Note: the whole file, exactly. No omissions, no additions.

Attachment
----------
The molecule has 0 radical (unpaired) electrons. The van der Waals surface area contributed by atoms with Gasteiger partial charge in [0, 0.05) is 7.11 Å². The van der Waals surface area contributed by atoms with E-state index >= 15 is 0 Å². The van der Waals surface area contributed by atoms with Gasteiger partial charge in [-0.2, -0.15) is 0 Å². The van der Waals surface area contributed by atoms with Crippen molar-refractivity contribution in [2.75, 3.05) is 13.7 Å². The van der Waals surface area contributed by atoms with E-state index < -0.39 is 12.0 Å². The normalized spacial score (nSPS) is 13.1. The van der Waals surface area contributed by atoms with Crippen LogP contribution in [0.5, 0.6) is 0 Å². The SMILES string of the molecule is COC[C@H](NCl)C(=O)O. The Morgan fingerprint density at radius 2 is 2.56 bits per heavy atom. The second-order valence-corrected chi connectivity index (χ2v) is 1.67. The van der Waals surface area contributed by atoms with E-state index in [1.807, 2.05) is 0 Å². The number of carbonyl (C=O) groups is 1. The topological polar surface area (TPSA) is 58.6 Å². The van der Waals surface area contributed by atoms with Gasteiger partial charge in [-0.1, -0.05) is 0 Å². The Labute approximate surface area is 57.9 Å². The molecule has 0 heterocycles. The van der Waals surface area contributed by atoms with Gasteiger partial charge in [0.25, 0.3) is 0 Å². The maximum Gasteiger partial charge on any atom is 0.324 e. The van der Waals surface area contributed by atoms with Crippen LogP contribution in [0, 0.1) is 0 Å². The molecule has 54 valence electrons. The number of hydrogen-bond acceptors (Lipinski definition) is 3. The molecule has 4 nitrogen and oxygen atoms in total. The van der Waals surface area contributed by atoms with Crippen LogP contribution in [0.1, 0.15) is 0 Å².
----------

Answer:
The molecule has 0 radical (unpaired) electrons. The van der Waals surface area contributed by atoms with Gasteiger partial charge in [0, 0.05) is 7.11 Å². The van der Waals surface area contributed by atoms with E-state index >= 15 is 0 Å². The van der Waals surface area contributed by atoms with Gasteiger partial charge in [-0.2, -0.15) is 0 Å². The van der Waals surface area contributed by atoms with Crippen molar-refractivity contribution in [2.75, 3.05) is 13.7 Å². The van der Waals surface area contributed by atoms with E-state index < -0.39 is 12.0 Å². The normalized spacial score (nSPS) is 13.1. The van der Waals surface area contributed by atoms with Crippen LogP contribution in [0.5, 0.6) is 0 Å². The SMILES string of the molecule is COC[C@H](NCl)C(=O)O. The Morgan fingerprint density at radius 2 is 2.56 bits per heavy atom. The second-order valence-corrected chi connectivity index (χ2v) is 1.67. The van der Waals surface area contributed by atoms with E-state index in [1.807, 2.05) is 0 Å². The number of carbonyl (C=O) groups is 1. The topological polar surface area (TPSA) is 58.6 Å². The van der Waals surface area contributed by atoms with Gasteiger partial charge in [-0.1, -0.05) is 0 Å². The Labute approximate surface area is 57.9 Å². The molecule has 0 heterocycles. The van der Waals surface area contributed by atoms with Gasteiger partial charge in [0.25, 0.3) is 0 Å². The maximum Gasteiger partial charge on any atom is 0.324 e. The van der Waals surface area contributed by atoms with Crippen LogP contribution in [0, 0.1) is 0 Å². The molecule has 54 valence electrons. The number of hydrogen-bond acceptors (Lipinski definition) is 3. The molecule has 4 nitrogen and oxygen atoms in total. The van der Waals surface area contributed by atoms with Crippen LogP contribution in [0.1, 0.15) is 0 Å².